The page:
For me, the decision to continue studying the martial arts was based on more than just a desire to learn more and improve the proficiency of my techniques. I found myself thinking about how much Cincinnati Taekwondo Center has given me. I’ve grown in so many ways—both expected and unexpected—and have learned a lot about myself. Contemplating all of the ways in which I have benefited from martial arts makes me feel grateful for the guidance and fellowship I’ve found at our school. I found myself wanting more and more to try to give back whenever possible by volunteering or teaching. I feel a sense of loyalty to the school and the teachers and fellow students who have so generously shared their insights with me. I hope that I can use my own talents to contribute to the school and further the education of others.
The traditions of martial arts are steeped in principles and hierarchies that to the outsider may seem rigid, or even strict. But the framework that such tradition provides allows students to learn not only techniques, but also important philosophies and concepts that will change their approach to many aspects of their lives. One such tradition is the way that martial arts teachings are passed from teacher to student—a tradition that implies that a serious student of the martial arts should also consider themselves a teacher to newer students. Continued study in the arts means a commitment to helping fellow students and passing on things that one has learned. This way of practicing the art (applying it to your daily life) and openly sharing what you have learned with others who also want to learn is a way of honoring the art, and the school. In this way loyalty to one’s teachers and school furthers the art—by either passing the knowledge on to other students, inspiring others, or by demonstrating the teachings and values the school upholds to the community.
A thought that kept occurring to me during the last few months of training for my first dan black belt test was a fear that I wasn’t really ready—that I was somehow a phony and that my physical prowess would never reach the level of someone fit to be called a black belt. In the years that have followed I have come to realize that while improving and measuring your physical abilities is indeed important as a martial artist, it is not the most important thing. The important thing is faith—believing in yourself. By believing in the techniques and having faith that you can indeed learn them, then you can eventually accomplish any goal. The ability to visualize yourself accomplishing a difficult task is a large step toward being able to do it. If you can see yourself doing something, believe that it is indeed possible, and have faith in your instructors and the help from your peers then you will in time accomplish your goal.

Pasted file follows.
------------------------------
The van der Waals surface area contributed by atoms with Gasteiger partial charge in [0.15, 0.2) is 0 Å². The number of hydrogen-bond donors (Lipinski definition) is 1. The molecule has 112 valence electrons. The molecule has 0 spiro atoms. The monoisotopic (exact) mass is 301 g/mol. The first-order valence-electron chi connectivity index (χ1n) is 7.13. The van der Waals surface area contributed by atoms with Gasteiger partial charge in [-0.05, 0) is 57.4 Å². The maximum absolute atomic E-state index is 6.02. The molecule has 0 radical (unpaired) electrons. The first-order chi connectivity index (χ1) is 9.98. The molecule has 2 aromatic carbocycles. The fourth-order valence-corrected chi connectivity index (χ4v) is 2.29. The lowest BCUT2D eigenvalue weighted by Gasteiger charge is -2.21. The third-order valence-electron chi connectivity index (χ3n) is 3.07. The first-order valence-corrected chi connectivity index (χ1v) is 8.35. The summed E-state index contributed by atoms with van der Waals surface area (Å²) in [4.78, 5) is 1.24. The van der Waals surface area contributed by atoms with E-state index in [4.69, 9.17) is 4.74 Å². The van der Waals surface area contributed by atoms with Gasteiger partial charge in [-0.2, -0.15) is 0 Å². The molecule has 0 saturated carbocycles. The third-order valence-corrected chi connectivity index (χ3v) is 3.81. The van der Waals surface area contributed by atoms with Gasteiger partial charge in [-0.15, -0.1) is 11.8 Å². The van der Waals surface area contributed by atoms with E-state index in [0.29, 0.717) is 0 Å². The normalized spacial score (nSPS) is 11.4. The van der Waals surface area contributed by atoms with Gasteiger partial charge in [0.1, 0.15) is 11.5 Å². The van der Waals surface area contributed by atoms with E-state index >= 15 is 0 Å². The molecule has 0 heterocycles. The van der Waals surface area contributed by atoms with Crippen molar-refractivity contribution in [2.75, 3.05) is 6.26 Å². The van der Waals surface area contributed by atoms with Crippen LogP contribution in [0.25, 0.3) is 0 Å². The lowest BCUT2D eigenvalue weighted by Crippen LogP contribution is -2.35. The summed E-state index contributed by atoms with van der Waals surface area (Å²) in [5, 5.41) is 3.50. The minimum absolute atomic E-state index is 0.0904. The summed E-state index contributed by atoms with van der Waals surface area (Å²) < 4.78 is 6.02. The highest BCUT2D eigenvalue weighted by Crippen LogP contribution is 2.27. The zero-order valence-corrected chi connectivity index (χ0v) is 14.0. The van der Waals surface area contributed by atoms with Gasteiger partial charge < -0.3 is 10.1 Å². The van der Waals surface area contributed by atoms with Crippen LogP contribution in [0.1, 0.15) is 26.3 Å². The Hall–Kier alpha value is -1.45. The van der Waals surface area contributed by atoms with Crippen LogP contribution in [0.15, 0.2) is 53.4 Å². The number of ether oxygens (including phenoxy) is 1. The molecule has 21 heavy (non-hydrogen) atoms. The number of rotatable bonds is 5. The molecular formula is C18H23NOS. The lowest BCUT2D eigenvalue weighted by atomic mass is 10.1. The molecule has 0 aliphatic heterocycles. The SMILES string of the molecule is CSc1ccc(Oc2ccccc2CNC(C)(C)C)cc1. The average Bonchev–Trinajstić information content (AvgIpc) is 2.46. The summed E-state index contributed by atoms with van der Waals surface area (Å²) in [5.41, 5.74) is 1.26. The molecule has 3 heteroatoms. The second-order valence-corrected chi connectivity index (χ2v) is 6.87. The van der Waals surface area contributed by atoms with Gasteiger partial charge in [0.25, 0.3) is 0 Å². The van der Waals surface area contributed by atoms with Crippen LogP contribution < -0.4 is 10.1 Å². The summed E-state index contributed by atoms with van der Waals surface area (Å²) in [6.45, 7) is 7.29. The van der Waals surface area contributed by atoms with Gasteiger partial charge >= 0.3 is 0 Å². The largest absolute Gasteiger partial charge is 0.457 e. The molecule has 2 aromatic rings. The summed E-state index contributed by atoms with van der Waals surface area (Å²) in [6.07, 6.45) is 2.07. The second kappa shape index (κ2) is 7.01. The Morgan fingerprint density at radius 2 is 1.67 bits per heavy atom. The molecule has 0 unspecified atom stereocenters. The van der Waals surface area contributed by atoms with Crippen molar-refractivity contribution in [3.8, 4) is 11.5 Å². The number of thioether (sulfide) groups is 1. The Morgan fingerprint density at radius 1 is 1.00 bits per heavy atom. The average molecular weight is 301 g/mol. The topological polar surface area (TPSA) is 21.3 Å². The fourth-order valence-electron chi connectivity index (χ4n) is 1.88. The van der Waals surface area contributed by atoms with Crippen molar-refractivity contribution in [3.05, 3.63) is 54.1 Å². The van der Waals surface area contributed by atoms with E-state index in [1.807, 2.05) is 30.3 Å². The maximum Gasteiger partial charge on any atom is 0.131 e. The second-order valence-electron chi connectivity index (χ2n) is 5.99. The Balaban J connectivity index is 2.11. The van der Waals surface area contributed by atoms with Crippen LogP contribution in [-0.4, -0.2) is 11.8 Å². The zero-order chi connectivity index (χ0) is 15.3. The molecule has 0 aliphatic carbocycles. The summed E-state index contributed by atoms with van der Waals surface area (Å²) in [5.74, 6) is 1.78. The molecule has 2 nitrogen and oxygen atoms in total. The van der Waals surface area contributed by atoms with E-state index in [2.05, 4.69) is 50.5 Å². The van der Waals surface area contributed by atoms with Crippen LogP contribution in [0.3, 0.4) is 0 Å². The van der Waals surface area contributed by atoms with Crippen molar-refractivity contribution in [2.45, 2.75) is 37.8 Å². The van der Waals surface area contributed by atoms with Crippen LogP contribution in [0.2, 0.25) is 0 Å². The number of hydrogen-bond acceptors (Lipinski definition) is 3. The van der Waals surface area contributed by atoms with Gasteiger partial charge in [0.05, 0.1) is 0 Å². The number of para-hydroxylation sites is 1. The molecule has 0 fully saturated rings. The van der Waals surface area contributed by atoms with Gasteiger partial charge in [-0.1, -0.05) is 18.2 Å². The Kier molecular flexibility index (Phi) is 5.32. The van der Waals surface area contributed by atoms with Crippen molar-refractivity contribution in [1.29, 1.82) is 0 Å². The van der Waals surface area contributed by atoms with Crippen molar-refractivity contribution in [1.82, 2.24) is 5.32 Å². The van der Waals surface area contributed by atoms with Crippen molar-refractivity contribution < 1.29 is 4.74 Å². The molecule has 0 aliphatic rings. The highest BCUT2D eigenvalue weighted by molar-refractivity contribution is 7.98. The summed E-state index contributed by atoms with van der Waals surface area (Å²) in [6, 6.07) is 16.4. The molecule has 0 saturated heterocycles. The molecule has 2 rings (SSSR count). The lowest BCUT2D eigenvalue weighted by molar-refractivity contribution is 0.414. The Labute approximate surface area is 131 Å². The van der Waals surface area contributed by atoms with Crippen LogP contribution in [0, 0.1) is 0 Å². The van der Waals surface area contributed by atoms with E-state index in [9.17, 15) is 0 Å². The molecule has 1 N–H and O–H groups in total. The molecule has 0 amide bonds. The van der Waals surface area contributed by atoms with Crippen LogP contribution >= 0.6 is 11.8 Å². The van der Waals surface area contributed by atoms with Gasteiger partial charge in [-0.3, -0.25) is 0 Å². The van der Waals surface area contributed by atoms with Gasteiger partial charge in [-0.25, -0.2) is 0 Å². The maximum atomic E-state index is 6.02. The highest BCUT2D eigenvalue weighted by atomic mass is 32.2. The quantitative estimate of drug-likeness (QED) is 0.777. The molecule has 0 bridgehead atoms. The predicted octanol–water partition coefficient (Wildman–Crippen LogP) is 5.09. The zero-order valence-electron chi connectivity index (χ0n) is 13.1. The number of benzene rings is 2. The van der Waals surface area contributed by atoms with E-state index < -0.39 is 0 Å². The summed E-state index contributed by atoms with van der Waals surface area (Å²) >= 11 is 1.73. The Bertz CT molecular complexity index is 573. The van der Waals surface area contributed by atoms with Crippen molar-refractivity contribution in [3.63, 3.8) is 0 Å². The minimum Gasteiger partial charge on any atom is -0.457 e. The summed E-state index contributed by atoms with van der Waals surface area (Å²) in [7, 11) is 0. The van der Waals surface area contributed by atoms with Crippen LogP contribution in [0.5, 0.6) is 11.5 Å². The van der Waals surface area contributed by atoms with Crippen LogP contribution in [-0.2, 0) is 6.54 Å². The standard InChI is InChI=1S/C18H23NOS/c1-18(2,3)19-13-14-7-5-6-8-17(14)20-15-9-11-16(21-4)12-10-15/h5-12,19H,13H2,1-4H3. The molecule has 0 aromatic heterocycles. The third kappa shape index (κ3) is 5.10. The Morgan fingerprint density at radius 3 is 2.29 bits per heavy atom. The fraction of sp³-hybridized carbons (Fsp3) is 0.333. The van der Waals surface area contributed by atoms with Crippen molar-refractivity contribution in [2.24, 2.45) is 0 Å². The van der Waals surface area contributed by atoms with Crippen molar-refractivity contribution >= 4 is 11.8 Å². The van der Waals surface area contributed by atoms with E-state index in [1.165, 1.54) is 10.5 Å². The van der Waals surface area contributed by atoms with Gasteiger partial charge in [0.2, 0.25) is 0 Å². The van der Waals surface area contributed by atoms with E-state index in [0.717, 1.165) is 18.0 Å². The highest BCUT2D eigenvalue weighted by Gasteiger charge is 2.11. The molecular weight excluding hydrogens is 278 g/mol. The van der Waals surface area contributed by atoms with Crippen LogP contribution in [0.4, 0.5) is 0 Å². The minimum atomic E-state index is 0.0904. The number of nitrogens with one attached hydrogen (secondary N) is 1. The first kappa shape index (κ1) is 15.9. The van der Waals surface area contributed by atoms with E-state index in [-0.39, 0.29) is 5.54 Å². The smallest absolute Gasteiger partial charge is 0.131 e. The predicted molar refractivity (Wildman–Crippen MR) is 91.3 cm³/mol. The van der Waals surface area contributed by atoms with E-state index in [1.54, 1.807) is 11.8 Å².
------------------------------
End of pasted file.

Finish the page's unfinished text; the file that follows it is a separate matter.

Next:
I am committed to making it to second dan for several reasons. I believe the teachings and life lessons I have learned through the martial arts to be worthwhile and have faith that there is much more to learn. I am grateful to a school—to teachers, fellow students, and friends—who have in many ways helped to make me a better person and have improved my life. I have faith in the skills I have learned and in the experience of the instructors who have shown me the way, and believe that investing my time in these endeavors will continue to enrich my life. I believe that loyalty to the ideals of the martial arts means that I should find a way to contribute to spreading the knowledge and the principles that I have learned. I believe that somewhere within my own talents I can find ways to help others achieve their own goals.
So where will I go from here? Once I have achieved my current goal what will I do? I believe martial arts is much more than a pastime, but instead a way of life. I’m unsure what my next goal will be—should I endeavor to reach third dan; should I focus on a different art, Hapkido perhaps; should I focus on becoming a better teacher—I’ll see where opportunity takes me. I do know that I will continue to practice, strive to learn more, help others whenever I can, and simply always try to be a better person. I am loyal to these ideals, and I have faith that I will always endeavor to walk the path of a martial artist.